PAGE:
Somebody With A Little Hammer: Essays

Hardcover | April 4, 2017

byMary Gaitskill

not yet rated|write a review
From one of the most singular presences in American fiction comes a searingly intelligent book of essays on matters literary, social, cultural, and personal. Whether she’s writing about date rape or political adultery or writers from John Updike to Gillian Flynn, Mary Gaitskill reads her subjects deftly and aphoristically and moves beyond them to locate the deep currents of longing, ambition, perversity, and loneliness in the American unconscious. She shows us the transcendentalism of the Talking Heads, the melancholy of Björk, the playfulness of artist Laurel Nakadate. She celebrates the clownish grandiosity and the poetry of Norman Mailer’s long career and maps the sociosexual cataclysm embodied by porn star Linda Lovelace. And in the deceptively titled “Lost Cat,” she explores how the most intimate relationships may be warped by power and race.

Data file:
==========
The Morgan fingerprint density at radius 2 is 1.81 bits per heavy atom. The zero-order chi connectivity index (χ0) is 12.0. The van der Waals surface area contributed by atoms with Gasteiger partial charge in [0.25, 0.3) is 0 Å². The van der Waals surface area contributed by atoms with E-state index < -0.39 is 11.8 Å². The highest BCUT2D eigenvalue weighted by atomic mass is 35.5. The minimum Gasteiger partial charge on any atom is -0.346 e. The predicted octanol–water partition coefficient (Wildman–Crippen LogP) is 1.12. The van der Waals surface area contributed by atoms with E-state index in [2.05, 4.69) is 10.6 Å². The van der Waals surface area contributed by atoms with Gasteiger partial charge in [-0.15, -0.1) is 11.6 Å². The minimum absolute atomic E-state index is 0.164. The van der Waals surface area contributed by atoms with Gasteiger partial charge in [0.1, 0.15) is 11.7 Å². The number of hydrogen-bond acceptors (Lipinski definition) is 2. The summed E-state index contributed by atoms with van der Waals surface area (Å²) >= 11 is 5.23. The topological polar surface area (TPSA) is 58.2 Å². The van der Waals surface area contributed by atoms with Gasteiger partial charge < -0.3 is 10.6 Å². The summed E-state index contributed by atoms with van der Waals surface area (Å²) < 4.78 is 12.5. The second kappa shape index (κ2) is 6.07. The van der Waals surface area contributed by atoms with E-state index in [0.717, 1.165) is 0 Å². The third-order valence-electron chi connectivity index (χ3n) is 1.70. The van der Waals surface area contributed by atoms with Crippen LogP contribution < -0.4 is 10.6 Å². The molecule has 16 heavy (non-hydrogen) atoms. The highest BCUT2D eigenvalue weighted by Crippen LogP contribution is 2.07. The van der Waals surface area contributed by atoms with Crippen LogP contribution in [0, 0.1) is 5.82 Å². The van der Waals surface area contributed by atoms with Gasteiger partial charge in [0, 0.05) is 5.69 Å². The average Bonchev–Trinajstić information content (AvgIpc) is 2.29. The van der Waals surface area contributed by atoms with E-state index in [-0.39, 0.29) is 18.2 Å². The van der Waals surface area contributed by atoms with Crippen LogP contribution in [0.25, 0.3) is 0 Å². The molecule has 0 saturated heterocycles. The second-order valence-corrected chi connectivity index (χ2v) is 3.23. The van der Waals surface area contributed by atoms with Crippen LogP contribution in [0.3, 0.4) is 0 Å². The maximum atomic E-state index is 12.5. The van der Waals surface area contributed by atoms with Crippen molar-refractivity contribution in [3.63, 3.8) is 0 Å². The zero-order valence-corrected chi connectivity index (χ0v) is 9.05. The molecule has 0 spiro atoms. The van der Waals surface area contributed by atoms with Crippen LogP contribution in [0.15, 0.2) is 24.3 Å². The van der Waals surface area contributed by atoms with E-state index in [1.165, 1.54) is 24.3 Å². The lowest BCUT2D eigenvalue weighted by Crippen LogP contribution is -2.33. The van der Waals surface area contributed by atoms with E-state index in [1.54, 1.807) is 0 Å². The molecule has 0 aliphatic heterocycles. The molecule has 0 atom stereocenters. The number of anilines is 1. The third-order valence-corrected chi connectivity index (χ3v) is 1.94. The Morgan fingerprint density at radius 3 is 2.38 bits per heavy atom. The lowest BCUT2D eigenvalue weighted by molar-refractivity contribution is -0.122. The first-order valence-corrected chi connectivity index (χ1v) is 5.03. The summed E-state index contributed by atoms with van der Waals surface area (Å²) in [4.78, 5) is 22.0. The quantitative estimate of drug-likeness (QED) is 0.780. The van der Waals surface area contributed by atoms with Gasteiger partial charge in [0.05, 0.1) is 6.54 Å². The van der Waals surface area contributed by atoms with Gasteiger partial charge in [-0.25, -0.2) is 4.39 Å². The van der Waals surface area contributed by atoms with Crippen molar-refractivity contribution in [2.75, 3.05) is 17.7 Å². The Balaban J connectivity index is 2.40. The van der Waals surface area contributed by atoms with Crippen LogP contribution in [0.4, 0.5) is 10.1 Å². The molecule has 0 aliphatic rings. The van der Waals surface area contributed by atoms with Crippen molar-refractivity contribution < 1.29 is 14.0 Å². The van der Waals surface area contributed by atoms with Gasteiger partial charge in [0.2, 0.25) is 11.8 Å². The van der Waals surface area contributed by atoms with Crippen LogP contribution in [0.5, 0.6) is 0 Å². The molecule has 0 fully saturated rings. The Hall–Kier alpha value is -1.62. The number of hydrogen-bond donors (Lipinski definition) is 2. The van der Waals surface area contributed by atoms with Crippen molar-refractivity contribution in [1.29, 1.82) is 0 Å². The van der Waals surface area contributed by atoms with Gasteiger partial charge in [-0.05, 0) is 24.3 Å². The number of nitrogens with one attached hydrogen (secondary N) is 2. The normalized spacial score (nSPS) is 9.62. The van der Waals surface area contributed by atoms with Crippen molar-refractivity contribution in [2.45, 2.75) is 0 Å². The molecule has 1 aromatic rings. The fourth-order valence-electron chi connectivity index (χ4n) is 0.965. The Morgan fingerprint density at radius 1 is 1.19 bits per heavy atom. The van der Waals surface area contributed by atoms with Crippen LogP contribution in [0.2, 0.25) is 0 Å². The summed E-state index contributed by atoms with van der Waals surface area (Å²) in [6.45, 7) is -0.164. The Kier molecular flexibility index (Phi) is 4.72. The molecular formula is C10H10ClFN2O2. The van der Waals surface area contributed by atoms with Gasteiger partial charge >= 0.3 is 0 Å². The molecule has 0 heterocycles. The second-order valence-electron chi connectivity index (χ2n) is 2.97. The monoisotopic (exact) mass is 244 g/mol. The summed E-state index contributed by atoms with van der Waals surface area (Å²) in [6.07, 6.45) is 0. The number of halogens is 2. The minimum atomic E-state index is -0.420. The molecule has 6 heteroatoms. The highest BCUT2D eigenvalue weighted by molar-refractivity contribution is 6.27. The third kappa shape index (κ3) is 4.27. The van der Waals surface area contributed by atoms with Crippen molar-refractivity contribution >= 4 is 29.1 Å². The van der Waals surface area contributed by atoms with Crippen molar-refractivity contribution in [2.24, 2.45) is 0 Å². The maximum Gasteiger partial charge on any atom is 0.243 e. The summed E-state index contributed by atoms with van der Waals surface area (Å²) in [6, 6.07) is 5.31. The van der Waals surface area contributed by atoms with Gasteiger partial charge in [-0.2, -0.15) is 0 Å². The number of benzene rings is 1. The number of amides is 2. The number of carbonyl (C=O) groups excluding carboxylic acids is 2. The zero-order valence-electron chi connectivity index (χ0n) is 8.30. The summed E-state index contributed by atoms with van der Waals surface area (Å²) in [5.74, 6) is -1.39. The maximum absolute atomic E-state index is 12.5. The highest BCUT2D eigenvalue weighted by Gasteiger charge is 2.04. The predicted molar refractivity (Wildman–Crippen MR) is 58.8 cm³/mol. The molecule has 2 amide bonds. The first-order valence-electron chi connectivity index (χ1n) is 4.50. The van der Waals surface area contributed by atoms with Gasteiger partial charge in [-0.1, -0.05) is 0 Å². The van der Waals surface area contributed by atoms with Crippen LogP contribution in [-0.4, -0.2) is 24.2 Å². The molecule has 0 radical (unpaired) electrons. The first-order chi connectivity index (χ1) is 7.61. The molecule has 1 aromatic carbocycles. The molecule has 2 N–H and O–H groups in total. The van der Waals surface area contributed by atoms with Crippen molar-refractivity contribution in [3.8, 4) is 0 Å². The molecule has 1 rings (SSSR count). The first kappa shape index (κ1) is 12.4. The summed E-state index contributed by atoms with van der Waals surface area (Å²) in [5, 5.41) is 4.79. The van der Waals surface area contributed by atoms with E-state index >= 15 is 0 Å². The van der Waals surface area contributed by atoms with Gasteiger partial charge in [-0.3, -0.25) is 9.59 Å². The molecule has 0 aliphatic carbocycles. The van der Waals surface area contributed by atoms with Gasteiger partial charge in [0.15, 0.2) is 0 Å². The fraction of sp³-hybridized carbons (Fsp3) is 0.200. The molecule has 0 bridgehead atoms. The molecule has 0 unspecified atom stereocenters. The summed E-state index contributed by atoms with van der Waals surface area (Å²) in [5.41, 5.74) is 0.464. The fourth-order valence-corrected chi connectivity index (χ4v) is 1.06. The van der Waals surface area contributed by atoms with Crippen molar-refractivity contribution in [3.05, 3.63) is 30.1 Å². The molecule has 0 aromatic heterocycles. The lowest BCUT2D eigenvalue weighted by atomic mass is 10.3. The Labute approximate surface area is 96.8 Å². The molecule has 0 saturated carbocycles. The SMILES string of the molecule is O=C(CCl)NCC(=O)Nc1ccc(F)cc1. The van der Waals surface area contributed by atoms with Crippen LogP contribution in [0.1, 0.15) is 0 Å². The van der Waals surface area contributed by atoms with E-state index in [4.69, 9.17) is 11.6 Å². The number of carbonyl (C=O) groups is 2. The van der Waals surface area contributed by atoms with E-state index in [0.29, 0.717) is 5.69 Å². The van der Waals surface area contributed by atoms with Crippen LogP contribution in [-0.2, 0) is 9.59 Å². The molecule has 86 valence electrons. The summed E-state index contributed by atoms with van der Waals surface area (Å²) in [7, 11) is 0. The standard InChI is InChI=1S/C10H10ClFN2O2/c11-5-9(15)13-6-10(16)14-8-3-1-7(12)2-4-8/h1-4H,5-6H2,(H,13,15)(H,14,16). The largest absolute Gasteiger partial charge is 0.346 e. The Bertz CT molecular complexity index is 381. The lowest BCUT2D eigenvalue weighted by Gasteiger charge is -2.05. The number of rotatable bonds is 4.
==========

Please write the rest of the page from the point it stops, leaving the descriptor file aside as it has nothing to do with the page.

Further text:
Witty, tender, beautiful, and unsettling, Somebody with a Little Hammer displays the same heat-seeking, revelatory understanding for which we value Gaitskill’s fiction.

Pricing and Purchase Info

$30.45 online
$34.95 list price (save 12%)
Pre-order online
Ships free on orders over $25
Prices may vary. why?
Please call ahead to confirm inventory.

From the Publisher

From one of the most singular presences in American fiction comes a searingly intelligent book of essays on matters literary, social, cultural, and personal. Whether she’s writing about date rape or political adultery or writers from John Updike to Gillian Flynn, Mary Gaitskill reads her subjects deftly and aphoristically and moves bey...

MARY GAITSKILL is the author of the story collections Bad Behavior, Because They Wanted To (nominated for the PEN/Faulkner Award), and Don’t Cry, and the novels The Mare, Veronica (nominated for the National Book Award), and Two Girls, Fat and Thin. Her stories and essays have appeared in The New Yorker, Harper’s, Artforum, and Granta,...

other books by Mary Gaitskill

The Mare: A Novel
The Mare: A Novel

Paperback|Oct 4 2016

$19.54 online$22.95list price(save 14%)
Bad Behavior: Stories
Bad Behavior: Stories

Paperback|Jul 21 2009

$15.46 online$16.99list price(save 9%)
Two Girls, Fat and Thin: A Novel
Two Girls, Fat and Thin: A Novel

Paperback|Feb 27 1998